Veterans Team Up To Help Members of The Military and Their Families Seek Treatment For Eating Disorders
WASHINGTON, D.C. – U.S. Congressmen Brian Mast (FL-18) and Seth Moulton (MA-6) today introduced the Supporting Eating Disorders Recovery through Vital Expansion (SERVE) Act of 2019. If passed, the bill would ensure TRICARE, the military’s health insurance program, provides members of the military and their families with comprehensive treatment for eating disorders.
“Serving in the military takes a serious toll on the mental and physical health of everyone who puts on the uniform,” Rep. Mast said. “Expanding access to treatment facilities and improving the way we take care of servicemembers is critical to making sure our brothers and sisters in arms receive the best care our country has to offer.”
“Servicemembers and their families deserve the best possible health care, and it’s up to Congress to make that happen,” Rep. Moulton said. “It is hard to talk about eating disorders and mental health, and especially hard within the military community. We hope leadership from Congress on the SERVE Act starts a broader conversation that helps people seek and receive help.”
Specifically, the SERVE Act would eliminate age restrictions on receiving eating disorders treatment for military spouses and children, remove barriers to treatment at all levels of care, and encourage training and resources for commanding officers and supervisors to help identify the signs and symptoms of eating disorders and other mental illnesses.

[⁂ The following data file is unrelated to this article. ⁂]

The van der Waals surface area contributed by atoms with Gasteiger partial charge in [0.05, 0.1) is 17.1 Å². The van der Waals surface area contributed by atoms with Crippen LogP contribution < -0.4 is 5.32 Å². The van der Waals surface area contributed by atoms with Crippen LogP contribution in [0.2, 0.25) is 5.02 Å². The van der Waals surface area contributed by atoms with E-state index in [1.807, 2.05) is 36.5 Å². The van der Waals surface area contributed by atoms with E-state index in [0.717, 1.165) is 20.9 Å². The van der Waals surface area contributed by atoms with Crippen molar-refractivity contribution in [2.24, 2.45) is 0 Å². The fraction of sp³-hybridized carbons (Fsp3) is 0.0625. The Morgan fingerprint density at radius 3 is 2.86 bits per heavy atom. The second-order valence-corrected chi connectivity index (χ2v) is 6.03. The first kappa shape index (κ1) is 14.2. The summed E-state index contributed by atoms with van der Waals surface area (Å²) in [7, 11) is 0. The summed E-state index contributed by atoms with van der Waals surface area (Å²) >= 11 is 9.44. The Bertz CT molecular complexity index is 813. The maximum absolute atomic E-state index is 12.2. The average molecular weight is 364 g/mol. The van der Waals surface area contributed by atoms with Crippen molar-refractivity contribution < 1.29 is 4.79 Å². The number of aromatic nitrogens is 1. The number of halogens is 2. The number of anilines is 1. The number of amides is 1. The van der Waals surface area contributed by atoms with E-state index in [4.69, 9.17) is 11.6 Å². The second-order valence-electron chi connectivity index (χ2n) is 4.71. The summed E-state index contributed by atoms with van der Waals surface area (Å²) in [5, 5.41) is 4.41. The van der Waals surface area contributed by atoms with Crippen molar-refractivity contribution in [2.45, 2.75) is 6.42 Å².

“As a former servicemember and current military spouse with a history of anorexia and bulimia, I have experienced the challenges that the military faces in wanting to understand the complexity of treating this illness with no concept of where to start,” Chandler Rand, who served in as a Lance Corporal in the United States Marine Corps, said. “The SERVE Act will help guide our military in supporting the recovery process for active duty personnel and their families wherein eating disorders are highly prevalent.”
“Military members and their families have higher prevalence rates of eating disorders than the civilian population estimated up to 7-8% of servicemembers affected by this serious mental illness,” the Eating Disorders Coalition said. “Particularly, research shows that 34% of female active-duty servicemembers and 20% of female adolescent dependents are at risk of an eating disorder, and 16% of female veterans are affected by an eating disorder.”
Mast and Moulton’s bill earned the support of the following organizations:
- Walden Behavioral Care
- Center for Discovery
- Alliance for Eating Disorders Awareness
- Eating Disorders Coalition
- Residential Eating Disorders Consortium
Eating disorders affect 30 million Americans during their lifetime and have the second highest mortality rate of any psychiatric illness, second to opioid abuse.